Registration: the new 3d laser scanning bottleneck

This 3d laser scanning trend for 2021 will change the way you buy computers

We have always thought of 3D scanning as being fast when compared to taking hand measurements. Even at 50,000 points per second, the 3D laser scanner is incredibly efficient at scooping up large quantities of measurements in a short period of time. But legacy 3D laser scanning equipment has always had certain limitations when it comes to speed. As a general rule of thumb, one could do a day’s worth of scanning and spend half that time back in the office registering the scans.  But this ratio seems to have shifted. 

With incredible new offerings such as the Leica RTC360 which Arrival 3D uses, it is literally possible to take hundreds of scans in a day. Of course, most projects have other factors that limit the speed of the scanning such as positioning the scanner, acquiring color, resolution etc, but it is theoretically possible to capture 400 scans in an 8 hour period. This presents a challenge when heading back to the office. 

Get the files to the registration workstation

Typically 3D laser scanning is done onsite, so normally one would not expect to have a high-powered registration workstation with them when in the field. This means that after each scan, one must get the scans to the workstation. Perhaps this means that the scanning engineer carries them back as they travel back to the office by plane or by car. It could also be that the registration team is in a different location and the files must be shipped by Fedex or UPS, or transferred by internet. When dealing with the significantly large project sizes that are typical these days such as 100 GB or more, transferring by internet is not easy.

Importing scans to the computer, a CPU-intensive task

At some point when the 3D laser scanning is done and you need to get that wealth of point cloud data from the scanner onto the computer, the number crunching begins. Immediately there is a the time it takes to copy files from the USB drive to the workstation. If one doesn’t have USB 3.0 this alone can take some time when we are talking gigabytes. But then the big one comes – importing the scans into the registration software. This step along can add days to your workflow. 

graphics card is not so much a factor

One of the things we have learned is that when doing registration tasks like importing scans, the graphics card is not usually the limiting factor. When you look at the performance monitoring tool in Windows, you will see that hard drive, CPU and memory resources are quickly maxed out. This is why when spending money on a registration computer, it is vital to buy a fast multi-core processor and the most memory you can afford. SSD’s should be used for hard drives as well, though I am probably pointing out the obvious here.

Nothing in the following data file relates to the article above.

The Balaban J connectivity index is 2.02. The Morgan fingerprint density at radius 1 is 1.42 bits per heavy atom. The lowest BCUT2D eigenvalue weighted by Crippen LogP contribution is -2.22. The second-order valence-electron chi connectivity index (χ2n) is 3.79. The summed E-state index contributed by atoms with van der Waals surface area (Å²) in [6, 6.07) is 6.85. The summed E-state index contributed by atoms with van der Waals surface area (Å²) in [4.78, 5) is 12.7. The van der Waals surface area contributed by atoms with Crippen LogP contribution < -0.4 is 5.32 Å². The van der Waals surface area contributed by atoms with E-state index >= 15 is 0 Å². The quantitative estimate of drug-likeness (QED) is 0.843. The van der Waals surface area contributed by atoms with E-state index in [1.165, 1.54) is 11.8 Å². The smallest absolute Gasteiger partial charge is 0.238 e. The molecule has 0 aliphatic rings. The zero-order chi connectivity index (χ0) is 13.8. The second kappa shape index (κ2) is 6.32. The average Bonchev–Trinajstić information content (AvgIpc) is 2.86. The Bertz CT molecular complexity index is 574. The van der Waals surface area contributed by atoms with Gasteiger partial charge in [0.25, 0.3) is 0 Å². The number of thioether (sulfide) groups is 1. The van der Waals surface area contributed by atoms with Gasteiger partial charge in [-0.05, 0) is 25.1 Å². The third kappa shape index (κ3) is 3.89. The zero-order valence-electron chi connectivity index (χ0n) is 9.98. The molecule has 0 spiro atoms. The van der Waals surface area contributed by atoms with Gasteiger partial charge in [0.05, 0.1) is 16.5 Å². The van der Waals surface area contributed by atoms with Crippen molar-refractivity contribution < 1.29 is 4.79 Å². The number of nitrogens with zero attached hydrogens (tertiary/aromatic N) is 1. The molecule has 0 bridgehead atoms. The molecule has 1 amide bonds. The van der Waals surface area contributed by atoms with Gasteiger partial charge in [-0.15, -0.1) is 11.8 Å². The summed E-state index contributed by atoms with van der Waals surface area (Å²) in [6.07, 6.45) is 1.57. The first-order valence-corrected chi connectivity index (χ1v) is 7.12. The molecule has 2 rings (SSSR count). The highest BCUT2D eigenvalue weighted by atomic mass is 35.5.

budget more time for registration

Even if you have a top of the line computer such as this one from BIM BOX, you must get used to budgeting more time for registration activities. Gone are the days of spending 4 hours of registration for 8 hours of scanning. Our rule of thumb now is 8 hours of registration per day of scanning, mainly due to the sheer number of scans that are possible. 

scanning is easier

3D laser scanning is easier than it used to be. The instruments are smaller, lighter, have better batteries and have nice touch screen interfaces that can be operated remotely. We are really moving into a “golden age” of scanning, and it comes just in time as the world is becoming more accepting of virtual environments. At some point, no plant is going to want to be without an accurate as-built record that has been captured using 3D laser scanning. To be without it would be a disadvantage. 

Final thoughts

3D laser scanning is rapidly evolving. For the moment it seems that Leica and Faro have hit a limit – that being the speed of light. But we are sure that the smart engineers at those and other companies are working on ways around this. What will it be – multiple lasers? We can’t wait to find out what surprises the 3D laser scanning industry has in store for us next. 

Keep reading: more articles about 3D scanning

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